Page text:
But another crucial aspect of the crisis has been largely overlooked, and it might ultimately prove more important. Because America’s tendency to overconsume and under-save has been intimately intertwined with our postwar spatial fix—that is, with housing and suburbanization—the shape of the economy has been badly distorted, from where people live, to where investment flows, to what’s produced. Unless we make fundamental policy changes to eliminate these distortions, the economy is likely to face worsening handicaps in the years ahead.
Suburbanization—and the sprawling growth it propelled—made sense for a time. The cities of the early and mid-20th century were dirty, sooty, smelly, and crowded, and commuting from the first, close-in suburbs was fast and easy. And as manufacturing became more technologically stable and product lines matured during the postwar boom, suburban growth dovetailed nicely with the pattern of industrial growth. Businesses began opening new plants in green-field locations that featured cheaper land and labor; management saw no reason to continue making now-standardized products in the expensive urban locations where they’d first been developed and sold. Work was outsourced to then-new suburbs and the emerging areas of the Sun Belt, whose connections to bigger cities by the highway system afforded rapid, low-cost distribution. This process brought the Sun Belt economies (which had lagged since the Civil War) into modern times, and sustained a long boom for the United States as a whole.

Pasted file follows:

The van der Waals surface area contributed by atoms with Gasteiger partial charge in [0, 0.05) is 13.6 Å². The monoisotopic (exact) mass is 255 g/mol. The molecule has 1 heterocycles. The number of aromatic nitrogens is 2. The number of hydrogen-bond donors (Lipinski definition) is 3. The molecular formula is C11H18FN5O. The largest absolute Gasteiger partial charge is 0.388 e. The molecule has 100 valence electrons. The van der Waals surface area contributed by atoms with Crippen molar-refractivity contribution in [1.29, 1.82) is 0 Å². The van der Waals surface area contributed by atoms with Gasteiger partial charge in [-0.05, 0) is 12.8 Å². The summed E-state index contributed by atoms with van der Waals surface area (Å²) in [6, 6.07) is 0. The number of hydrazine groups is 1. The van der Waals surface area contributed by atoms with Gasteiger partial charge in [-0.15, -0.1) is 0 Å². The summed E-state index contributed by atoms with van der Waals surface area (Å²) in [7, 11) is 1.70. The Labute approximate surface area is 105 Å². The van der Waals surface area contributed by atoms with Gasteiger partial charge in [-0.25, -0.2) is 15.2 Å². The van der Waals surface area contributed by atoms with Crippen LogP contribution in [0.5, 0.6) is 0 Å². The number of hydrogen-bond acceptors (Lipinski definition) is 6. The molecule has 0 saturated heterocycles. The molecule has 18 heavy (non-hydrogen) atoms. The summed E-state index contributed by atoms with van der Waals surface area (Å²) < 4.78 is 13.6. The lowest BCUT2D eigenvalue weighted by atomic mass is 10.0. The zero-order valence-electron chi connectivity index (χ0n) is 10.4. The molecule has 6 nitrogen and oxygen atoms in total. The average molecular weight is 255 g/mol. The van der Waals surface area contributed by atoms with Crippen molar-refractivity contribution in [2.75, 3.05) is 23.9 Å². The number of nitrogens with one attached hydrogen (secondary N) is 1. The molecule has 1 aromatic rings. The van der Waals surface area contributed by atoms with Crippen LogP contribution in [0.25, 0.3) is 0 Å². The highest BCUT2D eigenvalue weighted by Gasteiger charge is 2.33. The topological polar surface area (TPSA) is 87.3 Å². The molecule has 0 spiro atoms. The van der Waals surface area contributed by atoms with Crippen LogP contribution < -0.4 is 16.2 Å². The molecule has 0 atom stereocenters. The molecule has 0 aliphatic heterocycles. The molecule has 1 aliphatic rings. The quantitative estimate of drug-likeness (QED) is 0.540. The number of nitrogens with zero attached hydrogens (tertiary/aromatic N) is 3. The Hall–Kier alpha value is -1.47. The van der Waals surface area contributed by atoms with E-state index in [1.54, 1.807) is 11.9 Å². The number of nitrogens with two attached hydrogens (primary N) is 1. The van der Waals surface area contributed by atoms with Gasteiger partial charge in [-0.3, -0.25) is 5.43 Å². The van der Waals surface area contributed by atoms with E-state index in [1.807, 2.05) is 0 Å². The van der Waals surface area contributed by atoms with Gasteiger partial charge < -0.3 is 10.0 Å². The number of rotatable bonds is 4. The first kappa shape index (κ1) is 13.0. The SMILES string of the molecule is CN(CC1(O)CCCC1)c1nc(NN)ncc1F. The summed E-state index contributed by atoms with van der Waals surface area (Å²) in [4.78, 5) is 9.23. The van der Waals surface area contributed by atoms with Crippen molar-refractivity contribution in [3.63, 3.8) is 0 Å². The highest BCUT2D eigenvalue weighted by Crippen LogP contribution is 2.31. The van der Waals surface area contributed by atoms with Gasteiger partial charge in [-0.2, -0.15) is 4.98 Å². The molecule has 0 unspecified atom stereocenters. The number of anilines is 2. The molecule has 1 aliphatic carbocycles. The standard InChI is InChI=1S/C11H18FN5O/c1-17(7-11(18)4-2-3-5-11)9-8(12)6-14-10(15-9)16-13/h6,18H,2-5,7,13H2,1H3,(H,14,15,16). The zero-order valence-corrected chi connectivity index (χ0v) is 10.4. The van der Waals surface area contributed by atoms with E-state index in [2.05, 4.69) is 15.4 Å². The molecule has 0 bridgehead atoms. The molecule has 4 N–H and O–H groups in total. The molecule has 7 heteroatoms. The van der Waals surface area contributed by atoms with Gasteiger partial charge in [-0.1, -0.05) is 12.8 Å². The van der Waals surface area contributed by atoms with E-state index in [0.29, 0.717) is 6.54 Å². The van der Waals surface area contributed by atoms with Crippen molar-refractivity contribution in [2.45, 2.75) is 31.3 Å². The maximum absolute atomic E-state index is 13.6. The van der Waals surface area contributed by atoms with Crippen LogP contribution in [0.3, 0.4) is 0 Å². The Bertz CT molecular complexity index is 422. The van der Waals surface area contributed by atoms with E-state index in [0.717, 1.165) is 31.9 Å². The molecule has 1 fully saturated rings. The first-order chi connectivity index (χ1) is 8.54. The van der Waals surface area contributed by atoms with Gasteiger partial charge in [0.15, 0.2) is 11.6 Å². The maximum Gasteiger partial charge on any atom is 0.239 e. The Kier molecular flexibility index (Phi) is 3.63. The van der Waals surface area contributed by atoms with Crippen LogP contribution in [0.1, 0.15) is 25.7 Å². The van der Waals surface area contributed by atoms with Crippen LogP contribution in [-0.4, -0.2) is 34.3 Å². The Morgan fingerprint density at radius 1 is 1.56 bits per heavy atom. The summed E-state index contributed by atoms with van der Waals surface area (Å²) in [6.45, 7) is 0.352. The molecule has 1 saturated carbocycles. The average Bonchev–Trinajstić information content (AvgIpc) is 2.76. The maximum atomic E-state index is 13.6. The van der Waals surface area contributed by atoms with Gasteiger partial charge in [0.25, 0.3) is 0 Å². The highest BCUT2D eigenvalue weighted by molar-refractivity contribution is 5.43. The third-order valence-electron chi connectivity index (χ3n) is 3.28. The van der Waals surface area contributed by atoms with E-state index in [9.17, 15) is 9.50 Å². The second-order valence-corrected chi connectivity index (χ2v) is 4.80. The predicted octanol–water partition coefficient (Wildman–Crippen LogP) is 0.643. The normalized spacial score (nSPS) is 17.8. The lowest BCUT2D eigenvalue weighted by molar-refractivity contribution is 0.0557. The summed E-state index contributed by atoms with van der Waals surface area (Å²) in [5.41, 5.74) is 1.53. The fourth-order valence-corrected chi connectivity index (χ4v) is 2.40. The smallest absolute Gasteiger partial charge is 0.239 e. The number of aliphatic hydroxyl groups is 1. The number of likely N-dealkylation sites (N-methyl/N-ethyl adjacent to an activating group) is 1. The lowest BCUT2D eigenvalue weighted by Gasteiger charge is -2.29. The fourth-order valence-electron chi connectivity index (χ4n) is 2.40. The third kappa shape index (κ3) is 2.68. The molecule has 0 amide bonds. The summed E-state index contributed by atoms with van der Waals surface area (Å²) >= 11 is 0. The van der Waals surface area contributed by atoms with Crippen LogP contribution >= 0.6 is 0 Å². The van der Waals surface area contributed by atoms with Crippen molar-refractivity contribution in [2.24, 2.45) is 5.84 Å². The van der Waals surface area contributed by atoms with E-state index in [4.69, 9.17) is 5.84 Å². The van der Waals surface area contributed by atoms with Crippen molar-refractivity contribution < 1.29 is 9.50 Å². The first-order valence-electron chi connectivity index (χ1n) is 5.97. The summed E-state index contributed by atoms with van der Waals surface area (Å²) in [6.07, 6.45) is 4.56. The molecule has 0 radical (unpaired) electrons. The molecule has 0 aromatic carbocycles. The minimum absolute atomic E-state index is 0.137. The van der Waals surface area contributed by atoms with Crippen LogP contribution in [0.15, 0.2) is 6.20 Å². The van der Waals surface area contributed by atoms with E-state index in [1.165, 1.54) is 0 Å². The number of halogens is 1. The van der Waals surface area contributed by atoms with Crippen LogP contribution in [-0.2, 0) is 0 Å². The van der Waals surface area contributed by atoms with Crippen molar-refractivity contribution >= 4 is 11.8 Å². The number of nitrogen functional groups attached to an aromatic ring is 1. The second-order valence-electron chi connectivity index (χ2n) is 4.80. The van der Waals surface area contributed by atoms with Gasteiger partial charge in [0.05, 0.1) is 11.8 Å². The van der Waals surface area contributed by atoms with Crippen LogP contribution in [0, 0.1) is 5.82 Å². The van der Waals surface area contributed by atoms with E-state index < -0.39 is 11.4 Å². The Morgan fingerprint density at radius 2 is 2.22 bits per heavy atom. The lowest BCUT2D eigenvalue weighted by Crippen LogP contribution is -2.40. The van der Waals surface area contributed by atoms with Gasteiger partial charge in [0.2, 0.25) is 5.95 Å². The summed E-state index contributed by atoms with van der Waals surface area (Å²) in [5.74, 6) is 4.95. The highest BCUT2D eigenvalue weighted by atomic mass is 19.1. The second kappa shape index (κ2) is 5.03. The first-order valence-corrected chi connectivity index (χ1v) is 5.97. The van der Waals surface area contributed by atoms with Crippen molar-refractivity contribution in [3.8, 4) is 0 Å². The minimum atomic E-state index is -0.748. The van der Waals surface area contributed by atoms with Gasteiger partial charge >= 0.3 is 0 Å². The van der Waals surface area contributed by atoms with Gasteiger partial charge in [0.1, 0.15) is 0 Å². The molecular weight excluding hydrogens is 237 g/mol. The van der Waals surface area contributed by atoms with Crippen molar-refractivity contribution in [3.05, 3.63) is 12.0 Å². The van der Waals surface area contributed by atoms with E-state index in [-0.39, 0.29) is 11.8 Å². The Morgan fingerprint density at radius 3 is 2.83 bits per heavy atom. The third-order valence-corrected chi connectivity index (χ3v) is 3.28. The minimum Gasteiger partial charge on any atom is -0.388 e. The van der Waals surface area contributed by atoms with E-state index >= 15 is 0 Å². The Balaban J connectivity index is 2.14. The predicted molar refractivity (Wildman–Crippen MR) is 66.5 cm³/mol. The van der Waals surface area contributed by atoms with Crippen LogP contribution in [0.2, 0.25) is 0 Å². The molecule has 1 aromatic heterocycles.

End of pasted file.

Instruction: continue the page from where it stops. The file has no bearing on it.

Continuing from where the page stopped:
But that was then; the economy is different now...
Along these lines, the NYT ran this fascinating article outlining some visions for reinventing the city in America. Using four examples, in New Orleans, Buffalo, LA, and the Bronx, ideas for rebuilding, reformulating, and reinvigorating our cities are examined. Using good planning and smart design, these changes can not only bring rejuvenation to an individual city, but collectively to our country.